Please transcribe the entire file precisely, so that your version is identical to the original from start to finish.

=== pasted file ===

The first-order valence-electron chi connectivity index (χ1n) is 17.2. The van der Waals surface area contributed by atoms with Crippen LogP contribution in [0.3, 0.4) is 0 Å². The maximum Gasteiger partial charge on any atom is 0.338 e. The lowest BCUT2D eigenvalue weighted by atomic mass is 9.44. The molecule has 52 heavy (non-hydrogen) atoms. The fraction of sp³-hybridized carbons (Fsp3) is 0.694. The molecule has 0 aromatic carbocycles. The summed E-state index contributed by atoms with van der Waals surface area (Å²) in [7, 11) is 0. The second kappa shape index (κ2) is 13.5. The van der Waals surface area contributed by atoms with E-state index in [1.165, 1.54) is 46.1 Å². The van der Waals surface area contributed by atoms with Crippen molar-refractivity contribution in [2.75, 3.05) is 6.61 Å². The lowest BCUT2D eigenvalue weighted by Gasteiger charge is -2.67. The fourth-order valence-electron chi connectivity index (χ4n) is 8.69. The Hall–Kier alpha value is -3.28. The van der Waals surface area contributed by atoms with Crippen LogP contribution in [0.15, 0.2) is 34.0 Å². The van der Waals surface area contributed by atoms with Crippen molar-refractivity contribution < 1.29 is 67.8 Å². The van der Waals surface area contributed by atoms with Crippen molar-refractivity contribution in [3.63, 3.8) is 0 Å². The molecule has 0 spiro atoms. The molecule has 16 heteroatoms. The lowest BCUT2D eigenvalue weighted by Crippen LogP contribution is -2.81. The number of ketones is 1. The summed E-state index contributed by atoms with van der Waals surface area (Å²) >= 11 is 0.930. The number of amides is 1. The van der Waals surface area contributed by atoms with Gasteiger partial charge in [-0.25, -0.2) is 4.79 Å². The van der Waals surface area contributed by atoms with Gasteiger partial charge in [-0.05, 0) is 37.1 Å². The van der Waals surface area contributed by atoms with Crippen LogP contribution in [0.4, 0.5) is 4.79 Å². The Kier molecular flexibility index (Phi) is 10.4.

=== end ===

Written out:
The first-order valence-electron chi connectivity index (χ1n) is 17.2. The van der Waals surface area contributed by atoms with Crippen LogP contribution in [0.3, 0.4) is 0 Å². The maximum Gasteiger partial charge on any atom is 0.338 e. The lowest BCUT2D eigenvalue weighted by atomic mass is 9.44. The molecule has 52 heavy (non-hydrogen) atoms. The fraction of sp³-hybridized carbons (Fsp3) is 0.694. The molecule has 0 aromatic carbocycles. The summed E-state index contributed by atoms with van der Waals surface area (Å²) in [7, 11) is 0. The second kappa shape index (κ2) is 13.5. The van der Waals surface area contributed by atoms with E-state index in [1.165, 1.54) is 46.1 Å². The van der Waals surface area contributed by atoms with Crippen molar-refractivity contribution in [2.75, 3.05) is 6.61 Å². The lowest BCUT2D eigenvalue weighted by Gasteiger charge is -2.67. The fourth-order valence-electron chi connectivity index (χ4n) is 8.69. The Hall–Kier alpha value is -3.28. The van der Waals surface area contributed by atoms with Crippen LogP contribution in [0.15, 0.2) is 34.0 Å². The van der Waals surface area contributed by atoms with Crippen molar-refractivity contribution < 1.29 is 67.8 Å². The van der Waals surface area contributed by atoms with Crippen molar-refractivity contribution in [3.63, 3.8) is 0 Å². The molecule has 0 spiro atoms. The molecule has 16 heteroatoms. The lowest BCUT2D eigenvalue weighted by Crippen LogP contribution is -2.81. The number of ketones is 1. The summed E-state index contributed by atoms with van der Waals surface area (Å²) >= 11 is 0.930. The number of amides is 1. The van der Waals surface area contributed by atoms with Gasteiger partial charge in [-0.25, -0.2) is 4.79 Å². The van der Waals surface area contributed by atoms with Gasteiger partial charge in [-0.05, 0) is 37.1 Å². The van der Waals surface area contributed by atoms with Crippen LogP contribution in [0.4, 0.5) is 4.79 Å². The Kier molecular flexibility index (Phi) is 10.4.